Securing secrets is an endless and uphill battle. API tokens, cloud credentials, and database URLs have a terrible habit of getting exposed everywhere – from private repositories to CI job logs and Slack messages. And let's not forget those leaks tend to happen when your security teams least expect them, usually during "out of office hours" and far beyond your perimeter–think personal GitHub repos of your developers.
Matching your hardcoded secrets against millions of others leaked on GitHub.com.
For every secret that is found exposed in your perimeter (inside repositories that you own and that are hosted on GitHub, GitLab, Bitbucket, and Azure Repos or Slack channels and Jira projects), GitGuardian will now run an automated check to verify if that same secret was not found to have leaked publicly–in code, issues and gists of projects hosted on GitHub.com and located outside your organization's perimeter.
This isn't merely an update; it's a direct integration of our latest project HasMySecretLeaked into GitGuardian. HasMySecretLeaked is the cornerstone, storing every secret we find as we sift through billions of public GitHub commits. It holds more than 20 million secrets and keeps growing every day. Now, it seamlessly blends into our platform and gives you infinite visibility over GitHub and the activity of its hundred million developers!
Here's what it looks like
Publicly leaked tag is your signal for quickly identifying incidents with exposure outside your perimeter. It's more than just a label; it's telling you that someone has leaked your secret in a project your organization didn't even know existed and that this secret is now visible to anyone on GitHub, including malicious bots and attackers.
In the example below, a valid Google API key was found twice inside the same file in a private GitLab repository (in two different commits). GitGuardian indicates this API key has leaked nine times outside the organization's perimeter!
Public leak checks are automatically run for open incidents where the secrets were found to be anything other than invalid (status = valid | has no checker | failed to check | unknown). Still, you also have the option to trigger a leak check if needed.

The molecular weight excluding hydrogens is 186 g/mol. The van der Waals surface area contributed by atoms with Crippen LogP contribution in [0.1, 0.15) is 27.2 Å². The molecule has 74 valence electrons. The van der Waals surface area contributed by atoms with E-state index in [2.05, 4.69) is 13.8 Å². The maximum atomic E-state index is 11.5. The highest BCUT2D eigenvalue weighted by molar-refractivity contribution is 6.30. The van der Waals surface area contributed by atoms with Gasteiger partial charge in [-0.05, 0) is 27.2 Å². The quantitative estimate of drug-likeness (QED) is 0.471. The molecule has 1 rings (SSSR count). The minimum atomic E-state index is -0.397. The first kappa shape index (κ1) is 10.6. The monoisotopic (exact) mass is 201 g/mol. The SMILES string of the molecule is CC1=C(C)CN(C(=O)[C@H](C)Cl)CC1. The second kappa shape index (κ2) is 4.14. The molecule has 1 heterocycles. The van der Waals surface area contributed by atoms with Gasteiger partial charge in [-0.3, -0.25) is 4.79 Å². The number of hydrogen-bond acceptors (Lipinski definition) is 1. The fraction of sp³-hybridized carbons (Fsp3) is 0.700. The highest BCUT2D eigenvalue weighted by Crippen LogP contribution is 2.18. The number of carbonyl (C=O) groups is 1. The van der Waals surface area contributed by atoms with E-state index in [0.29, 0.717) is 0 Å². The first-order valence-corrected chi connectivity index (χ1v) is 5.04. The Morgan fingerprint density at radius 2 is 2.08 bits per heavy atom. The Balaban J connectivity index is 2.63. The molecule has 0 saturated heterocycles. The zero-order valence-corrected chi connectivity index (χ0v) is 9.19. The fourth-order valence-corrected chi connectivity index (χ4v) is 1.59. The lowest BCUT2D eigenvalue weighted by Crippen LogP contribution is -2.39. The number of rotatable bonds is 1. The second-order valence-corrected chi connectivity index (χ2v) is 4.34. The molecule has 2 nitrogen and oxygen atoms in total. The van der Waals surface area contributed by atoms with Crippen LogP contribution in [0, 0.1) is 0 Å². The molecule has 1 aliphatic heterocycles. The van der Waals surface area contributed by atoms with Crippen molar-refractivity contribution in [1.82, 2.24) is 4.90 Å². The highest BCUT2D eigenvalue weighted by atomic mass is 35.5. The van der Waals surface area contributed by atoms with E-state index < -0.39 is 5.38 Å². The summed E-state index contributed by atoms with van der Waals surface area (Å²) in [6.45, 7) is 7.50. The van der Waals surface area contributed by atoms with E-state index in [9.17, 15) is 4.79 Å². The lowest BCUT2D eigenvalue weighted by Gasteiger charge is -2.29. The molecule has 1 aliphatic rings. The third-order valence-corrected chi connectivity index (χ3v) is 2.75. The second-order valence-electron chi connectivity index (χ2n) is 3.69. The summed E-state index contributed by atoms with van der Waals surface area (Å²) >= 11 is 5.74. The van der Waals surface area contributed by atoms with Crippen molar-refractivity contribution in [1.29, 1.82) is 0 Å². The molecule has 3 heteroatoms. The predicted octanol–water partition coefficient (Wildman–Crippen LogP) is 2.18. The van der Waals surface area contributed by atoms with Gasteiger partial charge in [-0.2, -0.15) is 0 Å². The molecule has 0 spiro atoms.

Beyond tagging incidents, the feature provides a comprehensive view of where a secret has been publicly leaked–up to 10 locations and their URLs (files, issues, or gists) are listed. This enriched context allows for investigation and validation of the leak before deciding what action to take and how to respond.
Treat your 'Publicly leaked' secrets first
Prioritization is critical when dealing with a growing pile of hardcoded secrets incidents. For this purpose, we recommend you harness the power of GitGuardian's enriched incident context by using filters on the secrets' validity, severity score, and tags, such as the new
Publicly leaked one.
This can help you narrow your hundreds or thousands of exposed secret incidents to a few critical ones requiring immediate attention. If your GitGuardian workspace is on our Business plan, you can start filtering on the
Publicly leaked tag right now.
Or first read more about this feature in the official GitGuardian documentation.
Yes, the severity scoring engine already takes it into account!
Public leakage is also included in GitGuardian's automated severity scoring feature. A new built-in rule designates a
CRITICAL severity to non-invalid secrets leaked publicly no more than once. You can also customize these severity rules based on the number of places a secret has publicly leaked or create a new one.
Beyond your already hardcoded secrets: Check ALL your secrets
While tagging your incidents when secrets are found to have also leaked publicly is a significant leap forward, our commitment to your secrets' security goes beyond this. With HasMySecretLeaked, you can extend your protection to check ALL your secrets (in vaults, build pipelines, .env files, cloud provider built-in secrets stores, and many other places) for leakage on GitHub.com.
Read more about how you can achieve this with the help of ggshield, the GitGuardian CLI: